The importance of ferrets is based on evidence highlighting this animal as a vector transmitter of SARS-CoV-2.

Its administration represents a fundamental pillar in the treatment because it is taken orally in capsule or tablet form.

Therefore, it may reduce hospital stay and medical expenses.

In addition to this, molnupiravir generates a potent antiviral response.

It is considered a broad-spectrum drug capable of providing a positive response in the patient affected by COVID-19.


The term “broad spectrum” in an antiviral refers to the ability to recognize and attack various types of viruses that are capable of altering a patient’s organism.


Such as those causing acute respiratory infections, these characteristics provided molnupiravir with the basis for combating the SARS-CoV-2 coronavirus.


According to researcher Richard K. Plemper and colleagues, applying this drug to infected ferrets reduced the number of infectious coronavirus particles.


Furthermore, when administered to healthy, untreated ferrets, they did not acquire the disease.


All the data can be reviewed in the article published in the journal Nature Microbiology, where detailed information can be found after the studies were carried out.


Although this is a result obtained in animals, it is hoped to achieve and perfect the same result in humans and, thus, prevent an infected patient from being a source of contagion.

Also, to achieve recovery within 24 hours or less after taking the drug.

It is currently in the clinical trial phases, specifically phase II/III.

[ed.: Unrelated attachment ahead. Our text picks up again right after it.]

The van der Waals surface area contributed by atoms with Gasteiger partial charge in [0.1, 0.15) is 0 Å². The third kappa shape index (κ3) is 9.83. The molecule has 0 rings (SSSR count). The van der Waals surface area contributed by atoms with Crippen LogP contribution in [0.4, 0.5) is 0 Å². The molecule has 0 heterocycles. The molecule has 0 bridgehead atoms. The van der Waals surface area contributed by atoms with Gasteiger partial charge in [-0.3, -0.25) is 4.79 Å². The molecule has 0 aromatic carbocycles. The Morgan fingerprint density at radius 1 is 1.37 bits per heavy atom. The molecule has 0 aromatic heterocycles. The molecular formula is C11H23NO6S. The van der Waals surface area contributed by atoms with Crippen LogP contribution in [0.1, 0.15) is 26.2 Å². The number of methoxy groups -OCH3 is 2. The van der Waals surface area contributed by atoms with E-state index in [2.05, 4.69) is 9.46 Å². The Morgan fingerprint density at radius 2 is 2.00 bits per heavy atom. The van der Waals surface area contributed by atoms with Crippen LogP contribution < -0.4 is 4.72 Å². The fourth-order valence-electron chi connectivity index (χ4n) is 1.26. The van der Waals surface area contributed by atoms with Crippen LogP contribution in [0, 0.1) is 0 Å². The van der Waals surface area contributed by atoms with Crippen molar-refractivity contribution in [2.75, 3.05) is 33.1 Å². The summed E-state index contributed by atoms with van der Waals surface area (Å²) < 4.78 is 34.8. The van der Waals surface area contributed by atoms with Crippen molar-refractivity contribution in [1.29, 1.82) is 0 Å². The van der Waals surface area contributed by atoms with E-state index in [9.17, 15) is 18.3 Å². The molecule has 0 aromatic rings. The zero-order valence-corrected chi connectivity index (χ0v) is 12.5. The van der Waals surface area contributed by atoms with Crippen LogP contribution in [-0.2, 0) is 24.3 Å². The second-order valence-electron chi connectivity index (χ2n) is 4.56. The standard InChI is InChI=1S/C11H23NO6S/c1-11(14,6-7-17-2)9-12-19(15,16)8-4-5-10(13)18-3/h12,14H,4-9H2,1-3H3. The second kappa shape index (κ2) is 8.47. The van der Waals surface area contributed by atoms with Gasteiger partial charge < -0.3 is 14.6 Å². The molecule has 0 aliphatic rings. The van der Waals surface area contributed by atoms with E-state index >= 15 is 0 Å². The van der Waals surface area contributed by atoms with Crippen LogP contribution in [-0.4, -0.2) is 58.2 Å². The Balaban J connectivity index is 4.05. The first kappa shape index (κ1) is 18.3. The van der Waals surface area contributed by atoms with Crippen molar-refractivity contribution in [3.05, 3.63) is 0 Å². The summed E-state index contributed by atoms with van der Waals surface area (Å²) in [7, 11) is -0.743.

It has been implemented in 3 different doses every 12 hours for 5 days in ferrets and in a small group of infected patients, however, it is too early for solid data.


If promising and safe results are achieved, this would be the first specific treatment for COVID-19.


It is estimated that conclusive reports will be obtained in mid-2021 once it is applied in a larger number of infected patients.

Molnupiravir and another medicines

How have infected patients been managed so far?

There are no drugs with similar characteristics to molnupiravir, for the same reason it is a novel treatment and of interest to researchers.


Several drugs have been used to control the symptoms of patients infected with COVID-19.


These are made up of antivirals and even different drugs that do not have the same activity and have shown remarkable efficacy.


Remdesivir is a great example, this drug is an antiviral recently approved by the FDA for emergency use that has provided good results in patients recently infected and without severe manifestations.


However, it can only be administered intravenously, so the patient must be in a health center to be treated.

Another drug is bamlanivimab, which has also been authorized for emergency use.

Its administration is recommended for patients over 12 years of age who present risk factors for developing serious complications of SARS-CoV-2, and it should also be administered intravenously.

Among the treatments with which patients have responded adequately are dexamethasone, which is part of the corticosteroids.

It was one of the main ones used in cases of coronavirus, hydroxychloroquine and chloroquine, which are used against malaria and rheumatic diseases (lupus and rheumatoid arthritis).